God has said in the Qur'an: "There is rust upon their hearts from what they are acquiring." When individuals become lovers of God, their hearts are polished and cleared of stains and turbidities. The heart of the human can then be a mirror in which God is seen. A person can, in this way, witness God in his or her own heart. This is confirmed in the hadith qudsi (extra-Qur'anic revelation) that "My earth and my heaven do not contain Me but the heart of my faithful servant contains Me." God wants to make Himself known in the existences of His purified servants which are also His theophanic mirrors. The brilliant theophanies of the Mercy of God cause His lovers to become selflessly lost in Him just as they make themselves completely selfless to receive Him."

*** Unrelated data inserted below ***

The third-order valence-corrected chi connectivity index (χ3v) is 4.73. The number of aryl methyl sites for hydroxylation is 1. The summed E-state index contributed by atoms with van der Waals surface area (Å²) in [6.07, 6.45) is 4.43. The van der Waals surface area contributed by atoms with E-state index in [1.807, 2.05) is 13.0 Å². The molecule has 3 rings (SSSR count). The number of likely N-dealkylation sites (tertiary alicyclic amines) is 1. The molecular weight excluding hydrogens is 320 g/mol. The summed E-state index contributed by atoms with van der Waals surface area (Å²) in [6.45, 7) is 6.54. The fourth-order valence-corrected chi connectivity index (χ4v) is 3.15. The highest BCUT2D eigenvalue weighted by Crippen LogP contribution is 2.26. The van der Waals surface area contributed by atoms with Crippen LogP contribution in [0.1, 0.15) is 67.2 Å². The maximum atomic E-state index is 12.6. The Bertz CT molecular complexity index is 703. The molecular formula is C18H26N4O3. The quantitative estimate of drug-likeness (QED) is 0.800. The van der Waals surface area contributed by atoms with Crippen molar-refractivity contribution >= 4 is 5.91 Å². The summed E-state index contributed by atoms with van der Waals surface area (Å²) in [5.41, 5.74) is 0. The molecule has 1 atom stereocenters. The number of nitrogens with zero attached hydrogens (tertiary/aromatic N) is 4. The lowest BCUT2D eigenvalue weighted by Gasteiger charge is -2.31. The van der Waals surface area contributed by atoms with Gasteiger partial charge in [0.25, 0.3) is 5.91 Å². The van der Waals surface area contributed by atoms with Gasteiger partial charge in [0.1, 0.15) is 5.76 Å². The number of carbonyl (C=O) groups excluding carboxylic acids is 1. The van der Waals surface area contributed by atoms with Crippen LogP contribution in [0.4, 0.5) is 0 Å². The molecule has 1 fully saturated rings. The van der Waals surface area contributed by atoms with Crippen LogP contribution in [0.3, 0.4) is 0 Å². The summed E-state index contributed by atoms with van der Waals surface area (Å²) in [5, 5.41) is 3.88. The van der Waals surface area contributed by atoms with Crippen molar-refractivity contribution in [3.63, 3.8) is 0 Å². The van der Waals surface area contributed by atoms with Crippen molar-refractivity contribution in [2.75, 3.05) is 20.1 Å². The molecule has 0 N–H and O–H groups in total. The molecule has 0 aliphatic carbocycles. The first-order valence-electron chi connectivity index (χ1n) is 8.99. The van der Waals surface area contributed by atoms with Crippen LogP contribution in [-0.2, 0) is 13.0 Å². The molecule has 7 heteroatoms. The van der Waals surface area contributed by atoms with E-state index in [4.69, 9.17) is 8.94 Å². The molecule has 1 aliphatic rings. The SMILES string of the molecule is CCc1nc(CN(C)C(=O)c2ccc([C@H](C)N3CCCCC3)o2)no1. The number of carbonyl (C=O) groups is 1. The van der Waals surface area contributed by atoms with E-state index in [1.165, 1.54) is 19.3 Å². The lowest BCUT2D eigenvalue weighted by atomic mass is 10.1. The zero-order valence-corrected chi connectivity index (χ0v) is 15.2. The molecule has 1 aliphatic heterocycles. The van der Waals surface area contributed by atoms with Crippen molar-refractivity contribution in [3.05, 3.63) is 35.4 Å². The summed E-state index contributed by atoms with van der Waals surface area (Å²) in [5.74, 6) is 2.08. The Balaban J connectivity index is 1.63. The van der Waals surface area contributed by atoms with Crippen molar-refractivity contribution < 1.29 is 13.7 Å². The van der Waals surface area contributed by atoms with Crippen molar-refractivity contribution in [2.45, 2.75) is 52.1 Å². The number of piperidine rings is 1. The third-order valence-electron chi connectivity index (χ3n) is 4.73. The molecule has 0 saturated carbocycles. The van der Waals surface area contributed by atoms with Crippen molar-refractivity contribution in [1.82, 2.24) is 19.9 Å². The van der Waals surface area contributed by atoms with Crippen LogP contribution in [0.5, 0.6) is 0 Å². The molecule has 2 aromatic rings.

Progress on the path of spirituality occurs through worship, clarifiying the self, and certain ascetic practices. These means are traditionally explored through the metaphorical language of spiritual poetry like the poetry presented in this book. Frequent references to wine and love attempt to convey a sense of mystical experience. Some of the references are metaphysical and rooted in Islamic theology. There is the famous "day of Alast" which invokes the Qur'anic verse, Alastu bi-rabbikum? ("Am I not your Lord?") This refers to our primordial, pre-creational nearness to God wherein we witness Him and His Lordship. The average person is described as cut off from this reality while the people of the Way remember it by cutting through the roots of heedlessness. Ustad Zaray: "The Prophet has said, the hearts of God's servants are containers of God. The more sincere and pure they are, the more upright and kinder they are to the believers, the more I love them. The hearts of the lovers of the community are goblets of the wine of Lordship. Wine here means the perfection of humanity which is the effervescence of knowing God.